In Lin, the court considered consolidated appeals from claimants who were terminated from their employment and received determinations from the Office of Employment Security that they were ineligible for benefits. The claimants' appeals from those determinations were received one day late and were dismissed by a referee as untimely because the envelopes contained a private postage meter mark rather than an official USPS stamp. The claimants appealed to the Board, which affirmed. On further appeal to this Court, the claimants argued that a private postage meter stamp should be sufficient to prove that an appeal was timely filed. This Court disagreed and held that a private postage meter mark is not equivalent to a USPS postmark.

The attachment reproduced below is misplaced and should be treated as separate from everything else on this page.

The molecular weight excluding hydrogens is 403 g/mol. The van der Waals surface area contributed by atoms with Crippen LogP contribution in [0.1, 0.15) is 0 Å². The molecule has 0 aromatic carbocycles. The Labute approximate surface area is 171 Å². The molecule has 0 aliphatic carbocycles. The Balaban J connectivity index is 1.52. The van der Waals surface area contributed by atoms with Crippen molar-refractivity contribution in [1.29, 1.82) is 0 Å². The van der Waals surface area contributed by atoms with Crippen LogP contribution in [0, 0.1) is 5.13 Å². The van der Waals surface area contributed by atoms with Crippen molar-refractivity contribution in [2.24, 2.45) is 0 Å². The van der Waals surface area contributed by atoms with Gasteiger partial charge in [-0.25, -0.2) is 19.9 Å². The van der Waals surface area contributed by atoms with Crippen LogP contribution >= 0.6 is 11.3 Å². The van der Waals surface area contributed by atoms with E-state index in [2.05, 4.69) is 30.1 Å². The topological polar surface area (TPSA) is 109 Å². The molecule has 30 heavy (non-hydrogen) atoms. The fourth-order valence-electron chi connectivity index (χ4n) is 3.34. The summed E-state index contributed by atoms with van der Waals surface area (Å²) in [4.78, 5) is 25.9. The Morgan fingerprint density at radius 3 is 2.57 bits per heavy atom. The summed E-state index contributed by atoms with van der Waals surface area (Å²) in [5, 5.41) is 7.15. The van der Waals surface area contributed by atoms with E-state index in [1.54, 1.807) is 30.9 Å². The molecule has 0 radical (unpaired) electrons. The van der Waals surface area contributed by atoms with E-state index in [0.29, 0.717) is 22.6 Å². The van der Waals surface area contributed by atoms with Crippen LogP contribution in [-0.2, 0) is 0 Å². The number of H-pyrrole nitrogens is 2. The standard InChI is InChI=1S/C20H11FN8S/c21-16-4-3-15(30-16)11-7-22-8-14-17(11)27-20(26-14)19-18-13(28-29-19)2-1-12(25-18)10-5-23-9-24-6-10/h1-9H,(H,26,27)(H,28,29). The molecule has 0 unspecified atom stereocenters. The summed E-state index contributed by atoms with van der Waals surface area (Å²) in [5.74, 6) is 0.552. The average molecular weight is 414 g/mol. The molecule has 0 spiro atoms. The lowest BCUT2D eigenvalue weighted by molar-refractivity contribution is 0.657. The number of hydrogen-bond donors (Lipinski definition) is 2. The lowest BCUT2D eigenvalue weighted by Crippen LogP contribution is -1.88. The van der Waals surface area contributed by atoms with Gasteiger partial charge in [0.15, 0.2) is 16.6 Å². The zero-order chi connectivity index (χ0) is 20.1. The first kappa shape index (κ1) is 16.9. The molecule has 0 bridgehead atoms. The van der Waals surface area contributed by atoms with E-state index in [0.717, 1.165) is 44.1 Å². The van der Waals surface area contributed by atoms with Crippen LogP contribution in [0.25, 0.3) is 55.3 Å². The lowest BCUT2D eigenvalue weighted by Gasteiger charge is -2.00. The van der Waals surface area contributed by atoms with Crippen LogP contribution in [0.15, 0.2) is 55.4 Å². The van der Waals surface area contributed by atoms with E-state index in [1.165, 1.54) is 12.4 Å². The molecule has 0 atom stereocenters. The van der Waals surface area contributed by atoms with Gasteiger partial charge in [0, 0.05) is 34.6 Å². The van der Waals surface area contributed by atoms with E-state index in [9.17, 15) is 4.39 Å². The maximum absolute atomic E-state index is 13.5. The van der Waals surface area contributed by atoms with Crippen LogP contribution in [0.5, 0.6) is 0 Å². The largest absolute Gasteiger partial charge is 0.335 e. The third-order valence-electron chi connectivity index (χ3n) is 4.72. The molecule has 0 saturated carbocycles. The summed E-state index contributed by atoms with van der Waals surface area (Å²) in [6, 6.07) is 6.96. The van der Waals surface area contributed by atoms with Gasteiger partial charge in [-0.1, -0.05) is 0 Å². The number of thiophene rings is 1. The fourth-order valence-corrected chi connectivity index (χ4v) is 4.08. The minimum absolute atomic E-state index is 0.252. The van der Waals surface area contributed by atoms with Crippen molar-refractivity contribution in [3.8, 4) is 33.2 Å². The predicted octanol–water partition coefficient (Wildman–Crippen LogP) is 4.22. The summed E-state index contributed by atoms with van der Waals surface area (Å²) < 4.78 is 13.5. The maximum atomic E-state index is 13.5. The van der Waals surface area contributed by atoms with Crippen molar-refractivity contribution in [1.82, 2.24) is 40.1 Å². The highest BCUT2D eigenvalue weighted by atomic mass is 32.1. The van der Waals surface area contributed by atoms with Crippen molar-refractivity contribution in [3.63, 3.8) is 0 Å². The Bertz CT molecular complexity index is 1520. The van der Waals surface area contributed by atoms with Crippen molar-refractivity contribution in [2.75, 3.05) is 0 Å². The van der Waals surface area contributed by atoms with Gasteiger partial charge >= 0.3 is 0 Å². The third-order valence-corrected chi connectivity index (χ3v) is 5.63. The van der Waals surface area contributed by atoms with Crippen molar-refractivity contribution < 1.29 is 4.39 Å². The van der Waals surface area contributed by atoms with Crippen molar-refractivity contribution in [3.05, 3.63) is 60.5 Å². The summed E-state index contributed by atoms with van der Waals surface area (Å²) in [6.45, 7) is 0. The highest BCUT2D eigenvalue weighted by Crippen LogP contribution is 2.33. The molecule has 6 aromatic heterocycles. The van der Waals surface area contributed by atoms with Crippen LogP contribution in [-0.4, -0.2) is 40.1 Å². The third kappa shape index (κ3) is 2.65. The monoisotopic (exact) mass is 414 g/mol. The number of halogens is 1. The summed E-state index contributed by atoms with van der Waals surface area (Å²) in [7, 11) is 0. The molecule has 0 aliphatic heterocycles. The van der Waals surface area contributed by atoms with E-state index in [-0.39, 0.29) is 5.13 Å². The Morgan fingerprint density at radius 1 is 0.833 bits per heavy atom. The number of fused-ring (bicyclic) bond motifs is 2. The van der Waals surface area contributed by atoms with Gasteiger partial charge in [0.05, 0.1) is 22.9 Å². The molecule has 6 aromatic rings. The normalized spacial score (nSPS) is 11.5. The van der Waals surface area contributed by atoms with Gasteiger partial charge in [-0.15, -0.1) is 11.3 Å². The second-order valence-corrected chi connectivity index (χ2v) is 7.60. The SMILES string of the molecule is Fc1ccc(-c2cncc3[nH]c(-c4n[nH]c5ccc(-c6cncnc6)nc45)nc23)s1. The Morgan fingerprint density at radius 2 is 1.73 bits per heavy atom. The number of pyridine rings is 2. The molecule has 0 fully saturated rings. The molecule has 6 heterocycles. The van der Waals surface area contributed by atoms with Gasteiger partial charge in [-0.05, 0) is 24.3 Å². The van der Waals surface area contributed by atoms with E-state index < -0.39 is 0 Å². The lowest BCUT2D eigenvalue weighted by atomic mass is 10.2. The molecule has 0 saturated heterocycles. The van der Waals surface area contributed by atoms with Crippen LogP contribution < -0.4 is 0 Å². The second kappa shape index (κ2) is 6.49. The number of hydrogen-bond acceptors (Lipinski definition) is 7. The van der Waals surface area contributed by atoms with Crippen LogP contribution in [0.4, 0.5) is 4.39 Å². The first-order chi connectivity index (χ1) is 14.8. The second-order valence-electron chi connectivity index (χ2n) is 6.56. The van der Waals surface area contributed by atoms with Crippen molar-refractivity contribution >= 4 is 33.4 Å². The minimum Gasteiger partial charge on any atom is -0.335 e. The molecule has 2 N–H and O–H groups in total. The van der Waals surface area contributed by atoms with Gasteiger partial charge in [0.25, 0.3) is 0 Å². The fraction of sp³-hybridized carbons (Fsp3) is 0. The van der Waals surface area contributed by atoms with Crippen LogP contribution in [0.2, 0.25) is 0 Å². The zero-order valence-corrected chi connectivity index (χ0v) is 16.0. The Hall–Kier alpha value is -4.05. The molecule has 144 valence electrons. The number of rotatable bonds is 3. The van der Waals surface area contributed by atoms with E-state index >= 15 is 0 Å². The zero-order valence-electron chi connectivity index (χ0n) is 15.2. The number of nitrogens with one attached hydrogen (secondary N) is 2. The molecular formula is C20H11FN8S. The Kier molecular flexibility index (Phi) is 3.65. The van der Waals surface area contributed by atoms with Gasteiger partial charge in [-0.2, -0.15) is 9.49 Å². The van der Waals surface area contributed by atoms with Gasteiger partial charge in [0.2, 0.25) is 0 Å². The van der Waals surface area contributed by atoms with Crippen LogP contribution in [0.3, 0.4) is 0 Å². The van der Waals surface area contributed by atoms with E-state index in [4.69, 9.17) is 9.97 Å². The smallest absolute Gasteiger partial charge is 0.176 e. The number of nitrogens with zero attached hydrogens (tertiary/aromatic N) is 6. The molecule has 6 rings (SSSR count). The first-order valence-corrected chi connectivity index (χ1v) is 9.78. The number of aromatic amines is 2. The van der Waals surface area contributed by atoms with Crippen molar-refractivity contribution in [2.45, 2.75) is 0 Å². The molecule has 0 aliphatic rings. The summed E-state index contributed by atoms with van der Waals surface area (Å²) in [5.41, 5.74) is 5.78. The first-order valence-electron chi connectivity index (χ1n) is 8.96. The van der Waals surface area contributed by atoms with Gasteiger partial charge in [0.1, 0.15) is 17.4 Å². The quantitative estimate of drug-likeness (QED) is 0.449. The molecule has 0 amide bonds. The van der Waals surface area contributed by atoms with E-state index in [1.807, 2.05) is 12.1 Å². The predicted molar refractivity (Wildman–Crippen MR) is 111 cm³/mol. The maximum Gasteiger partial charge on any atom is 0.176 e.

The claimants appealed to our Supreme Court, which affirmed. The court agreed that " a United States postmark is the most reliable means of accurately dating the mailing of an appeal in an unemployment compensation case. The date on a private postage meter can be readily changed to any date by the user; therefore it lacks the inherent reliability of the official United States postmark." Id. at 700 (footnote omitted). Thus, the Supreme Court held in Lin that where the filing date is evidenced only by a private postage meter mark, the filing date is the date when it is received. Id. Observing that the claimants' appeals bore private postage marks and were received after the filing deadline, the court agreed that the claimants' appeals were untimely.